Imagine going to an event with 2 cards. You start off with a card that has been used for 400 shots and you take 200 shots, so you have fileneames IMG_0400 through IMG_0600. Now the card is getting close to full so you swap to the other card, and this other card has been used for 500 shots in the past. If the counter were moved back based on this new card and you took another 200 shots then you would have file names IMG_0500 through IMG_0700. Now you get home, fire up the computer, create a folder for the event and start downloading all of the images. The first card will download fine but once you start downloading the second card you will discover that filenames 0500 through 0600 have been used twice. If you are paying attention you will realise the problem, curse a little bit and create a new folder to hold the images from teh second card. If you are not paying attention you will overwrite the files from the first card and end up losing 3/4 of your images from the event.

This is why Canon does not move the counter back when you insert your old card.


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Bill ­ Boehme
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Jun 20, 2010 00:55 |  #10

musso wrote in post #10393256 (external link)
i just want to know why it happened and if it was there card that did it then why my card wont bring it back. so every time i send my camera back for service or what ever i have to look forward to having my shutter count go up thousands of clicks. well i don't think it would be to hard for them to shoot that many images take a look at the first few and then the last few. but i do agree that it would be foolish to shoot that many to test. i am just curious as to why.

thank you
joe

I think that you just got a rational explanation of how it happened and also how to reset it back to where the count left off when you last used it (provided that you did not erase the card).


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lannes
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Jun 20, 2010 02:18 as a reply to  @ Bill Boehme's post |  #11

Have you seen Ferris Buehlers day off, the scene where he drops his dad's ferrari off at the parking garage.:lol:


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artyman
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Jun 20, 2010 02:59 |  #12

The answer is to change the camera to reset each time, insert a card with no shots on it. Take one shot, remove that card, then insert your normal card and it will carry on from the last number on that is on that card. Then reset the camera back to continuous count.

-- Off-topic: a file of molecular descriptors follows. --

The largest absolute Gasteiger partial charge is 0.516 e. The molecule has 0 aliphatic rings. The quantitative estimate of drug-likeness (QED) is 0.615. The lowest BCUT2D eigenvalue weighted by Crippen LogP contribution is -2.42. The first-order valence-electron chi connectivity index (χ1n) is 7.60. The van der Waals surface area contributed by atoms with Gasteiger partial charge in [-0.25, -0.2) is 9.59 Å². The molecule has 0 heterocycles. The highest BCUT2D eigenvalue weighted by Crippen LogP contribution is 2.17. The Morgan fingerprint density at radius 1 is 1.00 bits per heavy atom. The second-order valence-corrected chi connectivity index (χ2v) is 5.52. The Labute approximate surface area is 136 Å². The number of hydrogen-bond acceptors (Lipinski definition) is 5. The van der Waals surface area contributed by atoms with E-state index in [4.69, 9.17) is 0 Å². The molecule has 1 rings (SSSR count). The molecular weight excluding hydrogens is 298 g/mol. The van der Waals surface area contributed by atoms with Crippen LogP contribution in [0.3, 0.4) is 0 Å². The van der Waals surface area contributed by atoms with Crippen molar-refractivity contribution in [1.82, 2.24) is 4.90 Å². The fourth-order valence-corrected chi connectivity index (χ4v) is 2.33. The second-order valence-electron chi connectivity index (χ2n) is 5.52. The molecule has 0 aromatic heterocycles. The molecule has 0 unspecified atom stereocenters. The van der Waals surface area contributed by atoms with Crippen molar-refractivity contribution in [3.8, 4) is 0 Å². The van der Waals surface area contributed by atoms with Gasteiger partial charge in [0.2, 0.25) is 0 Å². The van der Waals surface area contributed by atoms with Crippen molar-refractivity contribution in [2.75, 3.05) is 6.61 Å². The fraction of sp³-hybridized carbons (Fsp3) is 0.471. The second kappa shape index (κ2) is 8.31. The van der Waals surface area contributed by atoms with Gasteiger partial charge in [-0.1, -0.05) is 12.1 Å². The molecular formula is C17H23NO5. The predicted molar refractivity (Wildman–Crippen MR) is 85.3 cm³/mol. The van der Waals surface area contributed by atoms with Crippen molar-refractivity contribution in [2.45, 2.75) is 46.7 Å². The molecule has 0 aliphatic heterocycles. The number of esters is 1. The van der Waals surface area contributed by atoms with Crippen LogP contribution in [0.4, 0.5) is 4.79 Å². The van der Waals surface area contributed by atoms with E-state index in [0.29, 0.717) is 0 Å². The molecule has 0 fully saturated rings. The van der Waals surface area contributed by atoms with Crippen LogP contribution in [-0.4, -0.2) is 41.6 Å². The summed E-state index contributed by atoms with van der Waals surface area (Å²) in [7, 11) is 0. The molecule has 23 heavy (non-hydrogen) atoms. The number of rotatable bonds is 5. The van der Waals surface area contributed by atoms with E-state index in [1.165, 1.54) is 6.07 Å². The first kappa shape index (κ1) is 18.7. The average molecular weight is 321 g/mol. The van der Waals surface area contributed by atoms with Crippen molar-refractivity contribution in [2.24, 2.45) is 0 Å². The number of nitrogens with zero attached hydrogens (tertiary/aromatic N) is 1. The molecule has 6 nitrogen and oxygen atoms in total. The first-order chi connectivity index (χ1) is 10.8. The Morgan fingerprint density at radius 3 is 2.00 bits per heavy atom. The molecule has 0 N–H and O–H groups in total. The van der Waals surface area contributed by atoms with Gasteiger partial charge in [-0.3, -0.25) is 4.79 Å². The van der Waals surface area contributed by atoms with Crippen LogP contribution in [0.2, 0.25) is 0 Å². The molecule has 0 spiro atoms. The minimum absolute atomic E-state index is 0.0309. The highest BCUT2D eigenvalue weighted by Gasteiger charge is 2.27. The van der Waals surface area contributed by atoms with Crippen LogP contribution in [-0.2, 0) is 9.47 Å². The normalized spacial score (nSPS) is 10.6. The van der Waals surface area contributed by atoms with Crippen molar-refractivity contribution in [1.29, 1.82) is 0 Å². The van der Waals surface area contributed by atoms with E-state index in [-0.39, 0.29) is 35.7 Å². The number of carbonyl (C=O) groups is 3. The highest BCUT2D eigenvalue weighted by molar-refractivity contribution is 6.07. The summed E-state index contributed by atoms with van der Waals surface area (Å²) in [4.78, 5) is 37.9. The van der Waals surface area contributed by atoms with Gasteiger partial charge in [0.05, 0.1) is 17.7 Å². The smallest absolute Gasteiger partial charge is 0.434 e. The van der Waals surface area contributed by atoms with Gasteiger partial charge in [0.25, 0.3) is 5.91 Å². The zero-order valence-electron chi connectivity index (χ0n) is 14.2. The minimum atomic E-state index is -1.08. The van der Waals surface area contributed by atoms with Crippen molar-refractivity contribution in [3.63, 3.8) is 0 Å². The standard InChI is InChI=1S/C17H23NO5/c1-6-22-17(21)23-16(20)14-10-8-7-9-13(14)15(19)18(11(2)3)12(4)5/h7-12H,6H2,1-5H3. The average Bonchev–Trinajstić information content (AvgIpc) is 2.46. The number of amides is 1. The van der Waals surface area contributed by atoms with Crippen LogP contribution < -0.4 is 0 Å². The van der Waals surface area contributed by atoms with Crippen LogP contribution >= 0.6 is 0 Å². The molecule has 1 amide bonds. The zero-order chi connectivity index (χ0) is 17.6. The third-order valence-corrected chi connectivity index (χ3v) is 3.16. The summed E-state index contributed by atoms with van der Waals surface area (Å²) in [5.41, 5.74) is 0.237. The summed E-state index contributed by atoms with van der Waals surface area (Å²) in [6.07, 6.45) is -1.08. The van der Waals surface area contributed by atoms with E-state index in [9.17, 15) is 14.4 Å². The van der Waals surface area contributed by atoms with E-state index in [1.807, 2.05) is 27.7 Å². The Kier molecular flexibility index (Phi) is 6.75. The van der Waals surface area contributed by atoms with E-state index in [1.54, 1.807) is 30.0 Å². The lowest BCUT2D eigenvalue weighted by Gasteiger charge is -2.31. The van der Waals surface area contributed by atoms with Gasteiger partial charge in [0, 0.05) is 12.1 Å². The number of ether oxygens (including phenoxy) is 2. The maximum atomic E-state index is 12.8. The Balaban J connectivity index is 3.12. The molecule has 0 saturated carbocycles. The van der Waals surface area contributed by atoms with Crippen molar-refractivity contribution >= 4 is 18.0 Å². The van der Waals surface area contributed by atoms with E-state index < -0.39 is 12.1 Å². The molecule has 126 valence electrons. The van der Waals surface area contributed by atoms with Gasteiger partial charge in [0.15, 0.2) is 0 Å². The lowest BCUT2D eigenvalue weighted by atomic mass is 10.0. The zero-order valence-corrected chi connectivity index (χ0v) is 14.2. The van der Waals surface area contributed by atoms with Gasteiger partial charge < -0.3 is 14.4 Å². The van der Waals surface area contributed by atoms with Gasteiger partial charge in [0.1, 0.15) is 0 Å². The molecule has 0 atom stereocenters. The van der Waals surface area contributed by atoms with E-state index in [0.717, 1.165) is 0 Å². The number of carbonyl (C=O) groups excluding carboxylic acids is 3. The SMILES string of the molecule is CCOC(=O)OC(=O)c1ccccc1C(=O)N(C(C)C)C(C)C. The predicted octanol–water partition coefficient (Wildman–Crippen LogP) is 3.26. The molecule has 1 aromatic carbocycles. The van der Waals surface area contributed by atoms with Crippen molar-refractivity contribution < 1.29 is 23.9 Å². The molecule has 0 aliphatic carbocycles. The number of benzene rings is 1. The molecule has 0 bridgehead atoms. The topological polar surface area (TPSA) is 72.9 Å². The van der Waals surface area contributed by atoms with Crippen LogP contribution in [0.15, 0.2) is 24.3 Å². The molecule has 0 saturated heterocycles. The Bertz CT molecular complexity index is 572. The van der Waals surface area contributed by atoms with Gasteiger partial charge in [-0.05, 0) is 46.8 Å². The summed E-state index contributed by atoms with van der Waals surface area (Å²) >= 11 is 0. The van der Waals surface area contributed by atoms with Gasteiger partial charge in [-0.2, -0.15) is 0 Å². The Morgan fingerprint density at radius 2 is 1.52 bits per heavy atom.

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Lone ­ Rider
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Jun 20, 2010 03:28 |  #13

WTF...this dosen't sound right at all....


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Dereksalem
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Jun 20, 2010 04:12 |  #14

musso wrote in post #10393256 (external link)
i just want to know why it happened and if it was there card that did it then why my card wont bring it back. so every time i send my camera back for service or what ever i have to look forward to having my shutter count go up thousands of clicks. well i don't think it would be to hard for them to shoot that many images take a look at the first few and then the last few. but i do agree that it would be foolish to shoot that many to test. i am just curious as to why.

thank you
joe

Don't worry, it has nothing to do with how many shutter actuations they used on your camera. It's purely a product of the CF card that was used. As has been said already numerous times they most likely put in a CF card that had images on it from a camera with a higher count. It transferred over to yours. There's no way to reverse it except to format the card and then reset your camera to default settings. Then it'll start over again (IMG_0001)




  
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NinetyEight
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Jun 20, 2010 07:02 |  #15

It sounds like they put in a card with a higher shutter count:

THIS thread (post #4) may help restore from where you left off.

It comes from a link in THIS other thread on POTN


Kev